BP takes Colorado to court and wins millions in tax breaks
It’s not too often one comes across a brand-new fossil fuel handout in 2016, but the Colorado Supreme Court just delivered the oil and gas industry a fat one. In a case pitting BP against the state’s Department of Revenue, the Court decided in late April to authorize some hefty tax deductions for the oil and gas giant. Taxpayers are now on the hook for up to $100 million in payments to BP and other companies this year — and since the ruling sets a precedent, they’ll take the hit in perpetuity.
As a company extracting natural resources in Colorado, BP must pay a severance tax to the state. However, natural gas extractors are allowed to deduct costs they can attribute to “transportation, manufacturing, and processing.” In the case, originally filed in 2005, BP argued that foregone dollars that the company “could have earned had they invested in other ventures rather than in building transportation and processing facilities” should count as these types of costs.
In other words, BP alleged that the money they theoretically could have earned, had they spent it elsewhere, represented a deductible cost to the company. And the Colorado Supreme Court agreed.
“It is absolutely a subsidy,” said Jessica Goad, communications director at Conservation Colorado. But Colorado is by no means alone in offering breaks to oil and gas companies. The United States spends some $20 billion in national fossil fuel production subsidies annually.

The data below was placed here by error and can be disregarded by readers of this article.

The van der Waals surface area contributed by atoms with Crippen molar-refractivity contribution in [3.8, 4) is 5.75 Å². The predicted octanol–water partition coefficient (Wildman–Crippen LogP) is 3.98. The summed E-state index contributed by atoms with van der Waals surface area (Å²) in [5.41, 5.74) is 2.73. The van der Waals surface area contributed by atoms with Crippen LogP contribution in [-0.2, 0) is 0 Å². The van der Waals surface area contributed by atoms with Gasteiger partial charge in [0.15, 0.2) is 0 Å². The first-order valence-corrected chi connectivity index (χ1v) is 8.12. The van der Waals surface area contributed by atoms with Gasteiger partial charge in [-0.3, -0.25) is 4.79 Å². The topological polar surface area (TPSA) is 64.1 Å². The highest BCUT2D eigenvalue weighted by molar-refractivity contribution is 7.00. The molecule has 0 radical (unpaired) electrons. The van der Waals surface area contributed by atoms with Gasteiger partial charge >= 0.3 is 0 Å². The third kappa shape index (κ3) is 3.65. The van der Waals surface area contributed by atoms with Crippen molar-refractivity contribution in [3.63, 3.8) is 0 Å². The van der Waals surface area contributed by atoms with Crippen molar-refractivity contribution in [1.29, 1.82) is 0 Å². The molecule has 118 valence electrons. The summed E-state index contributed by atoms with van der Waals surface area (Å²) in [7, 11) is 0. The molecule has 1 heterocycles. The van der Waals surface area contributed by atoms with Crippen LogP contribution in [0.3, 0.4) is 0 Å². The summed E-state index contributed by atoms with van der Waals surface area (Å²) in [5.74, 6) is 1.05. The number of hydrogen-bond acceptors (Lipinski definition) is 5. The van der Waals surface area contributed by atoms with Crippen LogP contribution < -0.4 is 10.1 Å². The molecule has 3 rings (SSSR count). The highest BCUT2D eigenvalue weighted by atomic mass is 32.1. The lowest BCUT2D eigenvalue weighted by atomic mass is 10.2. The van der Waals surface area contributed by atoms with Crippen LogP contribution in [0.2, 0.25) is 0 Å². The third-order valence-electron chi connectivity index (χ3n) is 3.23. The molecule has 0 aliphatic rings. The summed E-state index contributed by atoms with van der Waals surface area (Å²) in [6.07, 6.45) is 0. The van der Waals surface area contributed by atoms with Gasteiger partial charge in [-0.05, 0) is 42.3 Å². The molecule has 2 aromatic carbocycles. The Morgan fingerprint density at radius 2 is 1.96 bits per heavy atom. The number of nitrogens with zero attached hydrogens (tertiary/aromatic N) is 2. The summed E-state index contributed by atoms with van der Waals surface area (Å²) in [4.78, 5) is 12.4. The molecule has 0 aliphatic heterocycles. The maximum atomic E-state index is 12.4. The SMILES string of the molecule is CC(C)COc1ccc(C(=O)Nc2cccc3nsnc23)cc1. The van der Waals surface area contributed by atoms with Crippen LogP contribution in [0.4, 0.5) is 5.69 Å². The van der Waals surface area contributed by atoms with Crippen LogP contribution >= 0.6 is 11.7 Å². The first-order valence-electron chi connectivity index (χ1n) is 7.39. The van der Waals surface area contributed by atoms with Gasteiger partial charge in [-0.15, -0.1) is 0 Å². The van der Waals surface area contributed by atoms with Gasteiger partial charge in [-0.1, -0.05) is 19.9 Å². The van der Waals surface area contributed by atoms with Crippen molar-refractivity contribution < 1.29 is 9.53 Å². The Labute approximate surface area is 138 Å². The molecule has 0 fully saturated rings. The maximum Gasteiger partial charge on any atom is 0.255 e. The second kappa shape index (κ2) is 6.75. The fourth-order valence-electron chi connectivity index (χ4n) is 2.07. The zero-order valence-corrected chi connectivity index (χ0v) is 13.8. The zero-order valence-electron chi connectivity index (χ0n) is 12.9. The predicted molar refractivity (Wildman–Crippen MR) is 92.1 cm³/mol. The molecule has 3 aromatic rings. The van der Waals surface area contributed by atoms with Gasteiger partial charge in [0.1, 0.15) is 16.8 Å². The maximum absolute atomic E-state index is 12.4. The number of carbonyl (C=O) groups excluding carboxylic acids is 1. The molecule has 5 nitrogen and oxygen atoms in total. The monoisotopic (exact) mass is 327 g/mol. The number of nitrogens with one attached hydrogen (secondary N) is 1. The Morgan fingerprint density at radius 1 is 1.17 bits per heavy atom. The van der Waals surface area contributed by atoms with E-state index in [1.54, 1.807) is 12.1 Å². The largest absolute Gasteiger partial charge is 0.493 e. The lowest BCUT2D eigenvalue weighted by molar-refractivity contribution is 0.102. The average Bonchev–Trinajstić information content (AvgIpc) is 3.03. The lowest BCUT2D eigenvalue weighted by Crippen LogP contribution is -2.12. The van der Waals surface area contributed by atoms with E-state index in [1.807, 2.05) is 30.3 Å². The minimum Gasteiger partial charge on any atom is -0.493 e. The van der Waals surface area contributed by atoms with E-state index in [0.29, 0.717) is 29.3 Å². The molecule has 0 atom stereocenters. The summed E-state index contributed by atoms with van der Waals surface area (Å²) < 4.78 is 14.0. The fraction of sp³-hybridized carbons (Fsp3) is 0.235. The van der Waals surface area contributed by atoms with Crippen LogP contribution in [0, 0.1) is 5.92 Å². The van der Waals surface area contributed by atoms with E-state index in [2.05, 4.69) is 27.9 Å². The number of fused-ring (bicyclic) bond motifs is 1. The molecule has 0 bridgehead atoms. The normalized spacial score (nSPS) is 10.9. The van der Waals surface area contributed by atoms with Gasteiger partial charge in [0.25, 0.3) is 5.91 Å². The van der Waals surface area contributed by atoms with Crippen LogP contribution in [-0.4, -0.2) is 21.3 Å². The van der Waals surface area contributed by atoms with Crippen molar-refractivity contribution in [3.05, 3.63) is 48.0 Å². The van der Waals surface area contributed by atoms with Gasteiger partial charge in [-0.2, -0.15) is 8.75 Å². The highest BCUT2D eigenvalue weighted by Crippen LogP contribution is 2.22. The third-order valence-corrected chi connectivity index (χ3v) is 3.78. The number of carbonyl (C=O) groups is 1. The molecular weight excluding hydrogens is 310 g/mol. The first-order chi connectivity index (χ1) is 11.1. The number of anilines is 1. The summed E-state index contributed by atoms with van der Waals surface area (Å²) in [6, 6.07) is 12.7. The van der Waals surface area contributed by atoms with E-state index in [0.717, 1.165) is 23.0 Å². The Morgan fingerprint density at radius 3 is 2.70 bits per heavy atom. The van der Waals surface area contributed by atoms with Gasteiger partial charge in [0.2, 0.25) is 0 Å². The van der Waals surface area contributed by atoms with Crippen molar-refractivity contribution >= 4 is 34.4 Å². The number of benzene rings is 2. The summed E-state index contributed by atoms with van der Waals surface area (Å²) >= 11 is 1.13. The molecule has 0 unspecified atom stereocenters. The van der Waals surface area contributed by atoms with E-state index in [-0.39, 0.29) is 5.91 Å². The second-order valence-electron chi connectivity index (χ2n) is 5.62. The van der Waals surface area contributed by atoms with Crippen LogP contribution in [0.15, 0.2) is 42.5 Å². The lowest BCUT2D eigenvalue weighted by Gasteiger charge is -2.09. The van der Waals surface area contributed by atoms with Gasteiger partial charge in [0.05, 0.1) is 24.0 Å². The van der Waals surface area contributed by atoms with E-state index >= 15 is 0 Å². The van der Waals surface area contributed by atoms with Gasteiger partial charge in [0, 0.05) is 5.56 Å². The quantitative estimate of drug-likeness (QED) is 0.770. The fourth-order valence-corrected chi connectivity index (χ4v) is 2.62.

Colorado already has the lowest effective severance tax in the West. Under state law, oil and gas companies are able to count property taxes against severance tax payments.
In a last-ditch effort to disallow this kind of deduction under state law, Colorado House Democrats introduced a bill on Monday — but it died a procedural death on Tuesday night. Colorado’s legislative session ends on Wednesday. “It’s hard to write a brand new bill that solves a brand new problem in three days,” said Goad.
BP and others will continue to collect this windfall unless the legislature returns to the issue next session.
Get Grist in your inbox